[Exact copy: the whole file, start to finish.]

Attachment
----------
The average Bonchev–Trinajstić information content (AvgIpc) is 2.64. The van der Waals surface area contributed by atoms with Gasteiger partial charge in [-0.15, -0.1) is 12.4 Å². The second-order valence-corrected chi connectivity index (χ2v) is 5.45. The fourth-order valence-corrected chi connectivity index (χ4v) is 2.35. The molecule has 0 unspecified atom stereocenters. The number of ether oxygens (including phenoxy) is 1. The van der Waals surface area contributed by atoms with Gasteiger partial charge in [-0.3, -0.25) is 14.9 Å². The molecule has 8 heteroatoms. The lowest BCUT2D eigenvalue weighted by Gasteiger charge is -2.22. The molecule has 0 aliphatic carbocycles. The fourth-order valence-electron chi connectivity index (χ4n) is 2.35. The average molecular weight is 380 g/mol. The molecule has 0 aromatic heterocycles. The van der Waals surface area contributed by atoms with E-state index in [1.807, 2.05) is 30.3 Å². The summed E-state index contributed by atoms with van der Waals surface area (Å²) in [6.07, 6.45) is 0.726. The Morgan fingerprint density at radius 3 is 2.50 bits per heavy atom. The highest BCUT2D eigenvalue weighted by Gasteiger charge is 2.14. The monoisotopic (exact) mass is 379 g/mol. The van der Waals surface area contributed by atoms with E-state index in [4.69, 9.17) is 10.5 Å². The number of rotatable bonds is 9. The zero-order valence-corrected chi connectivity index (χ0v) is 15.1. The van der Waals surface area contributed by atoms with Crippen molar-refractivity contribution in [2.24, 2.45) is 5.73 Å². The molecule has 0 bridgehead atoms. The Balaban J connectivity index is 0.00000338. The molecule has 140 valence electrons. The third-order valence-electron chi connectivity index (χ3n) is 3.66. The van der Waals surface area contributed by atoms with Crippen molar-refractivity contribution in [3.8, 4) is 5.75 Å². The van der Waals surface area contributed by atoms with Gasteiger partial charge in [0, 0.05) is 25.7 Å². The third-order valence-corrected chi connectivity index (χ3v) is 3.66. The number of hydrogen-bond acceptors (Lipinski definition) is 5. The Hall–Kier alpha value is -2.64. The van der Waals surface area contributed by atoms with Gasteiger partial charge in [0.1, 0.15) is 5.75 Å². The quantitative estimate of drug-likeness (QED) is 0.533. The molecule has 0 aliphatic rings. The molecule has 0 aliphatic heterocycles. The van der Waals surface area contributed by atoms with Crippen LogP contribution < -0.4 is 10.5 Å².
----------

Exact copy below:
The average Bonchev–Trinajstić information content (AvgIpc) is 2.64. The van der Waals surface area contributed by atoms with Gasteiger partial charge in [-0.15, -0.1) is 12.4 Å². The second-order valence-corrected chi connectivity index (χ2v) is 5.45. The fourth-order valence-corrected chi connectivity index (χ4v) is 2.35. The molecule has 0 unspecified atom stereocenters. The number of ether oxygens (including phenoxy) is 1. The van der Waals surface area contributed by atoms with Gasteiger partial charge in [-0.3, -0.25) is 14.9 Å². The molecule has 8 heteroatoms. The lowest BCUT2D eigenvalue weighted by Gasteiger charge is -2.22. The molecule has 0 aliphatic carbocycles. The fourth-order valence-electron chi connectivity index (χ4n) is 2.35. The average molecular weight is 380 g/mol. The molecule has 0 aromatic heterocycles. The van der Waals surface area contributed by atoms with E-state index in [1.807, 2.05) is 30.3 Å². The summed E-state index contributed by atoms with van der Waals surface area (Å²) in [6.07, 6.45) is 0.726. The Morgan fingerprint density at radius 3 is 2.50 bits per heavy atom. The highest BCUT2D eigenvalue weighted by Gasteiger charge is 2.14. The monoisotopic (exact) mass is 379 g/mol. The van der Waals surface area contributed by atoms with E-state index in [4.69, 9.17) is 10.5 Å². The number of rotatable bonds is 9. The zero-order valence-corrected chi connectivity index (χ0v) is 15.1. The van der Waals surface area contributed by atoms with Crippen molar-refractivity contribution in [2.24, 2.45) is 5.73 Å². The molecule has 0 bridgehead atoms. The Balaban J connectivity index is 0.00000338. The molecule has 140 valence electrons. The third-order valence-electron chi connectivity index (χ3n) is 3.66. The van der Waals surface area contributed by atoms with Crippen molar-refractivity contribution in [3.8, 4) is 5.75 Å². The van der Waals surface area contributed by atoms with Gasteiger partial charge in [0, 0.05) is 25.7 Å². The third-order valence-corrected chi connectivity index (χ3v) is 3.66. The number of hydrogen-bond acceptors (Lipinski definition) is 5. The Hall–Kier alpha value is -2.64. The van der Waals surface area contributed by atoms with Gasteiger partial charge in [0.1, 0.15) is 5.75 Å². The quantitative estimate of drug-likeness (QED) is 0.533. The molecule has 0 aliphatic rings. The molecule has 0 aliphatic heterocycles. The van der Waals surface area contributed by atoms with Crippen LogP contribution < -0.4 is 10.5 Å².